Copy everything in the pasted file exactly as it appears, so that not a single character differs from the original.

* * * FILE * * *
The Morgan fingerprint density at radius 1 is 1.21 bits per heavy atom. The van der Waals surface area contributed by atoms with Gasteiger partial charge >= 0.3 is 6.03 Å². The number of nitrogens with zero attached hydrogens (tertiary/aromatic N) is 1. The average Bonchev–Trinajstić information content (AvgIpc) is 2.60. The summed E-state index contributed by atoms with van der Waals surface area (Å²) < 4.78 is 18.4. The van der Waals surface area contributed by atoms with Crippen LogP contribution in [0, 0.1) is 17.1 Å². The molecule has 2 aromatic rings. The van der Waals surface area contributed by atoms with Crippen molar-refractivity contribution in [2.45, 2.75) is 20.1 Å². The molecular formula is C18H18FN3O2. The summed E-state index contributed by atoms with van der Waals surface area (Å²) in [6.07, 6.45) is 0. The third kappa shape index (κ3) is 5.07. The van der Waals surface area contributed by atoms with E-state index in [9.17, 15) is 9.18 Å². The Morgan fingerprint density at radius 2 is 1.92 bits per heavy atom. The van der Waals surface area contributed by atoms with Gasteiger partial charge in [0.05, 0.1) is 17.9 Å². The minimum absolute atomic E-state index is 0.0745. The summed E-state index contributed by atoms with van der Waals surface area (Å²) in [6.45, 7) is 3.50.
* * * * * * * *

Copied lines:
The Morgan fingerprint density at radius 1 is 1.21 bits per heavy atom. The van der Waals surface area contributed by atoms with Gasteiger partial charge >= 0.3 is 6.03 Å². The number of nitrogens with zero attached hydrogens (tertiary/aromatic N) is 1. The average Bonchev–Trinajstić information content (AvgIpc) is 2.60. The summed E-state index contributed by atoms with van der Waals surface area (Å²) < 4.78 is 18.4. The van der Waals surface area contributed by atoms with Crippen LogP contribution in [0, 0.1) is 17.1 Å². The molecule has 2 aromatic rings. The van der Waals surface area contributed by atoms with Crippen molar-refractivity contribution in [2.45, 2.75) is 20.1 Å². The molecular formula is C18H18FN3O2. The summed E-state index contributed by atoms with van der Waals surface area (Å²) in [6.07, 6.45) is 0. The third kappa shape index (κ3) is 5.07. The van der Waals surface area contributed by atoms with E-state index in [9.17, 15) is 9.18 Å². The Morgan fingerprint density at radius 2 is 1.92 bits per heavy atom. The van der Waals surface area contributed by atoms with Gasteiger partial charge in [0.05, 0.1) is 17.9 Å². The minimum absolute atomic E-state index is 0.0745. The summed E-state index contributed by atoms with van der Waals surface area (Å²) in [6.45, 7) is 3.50.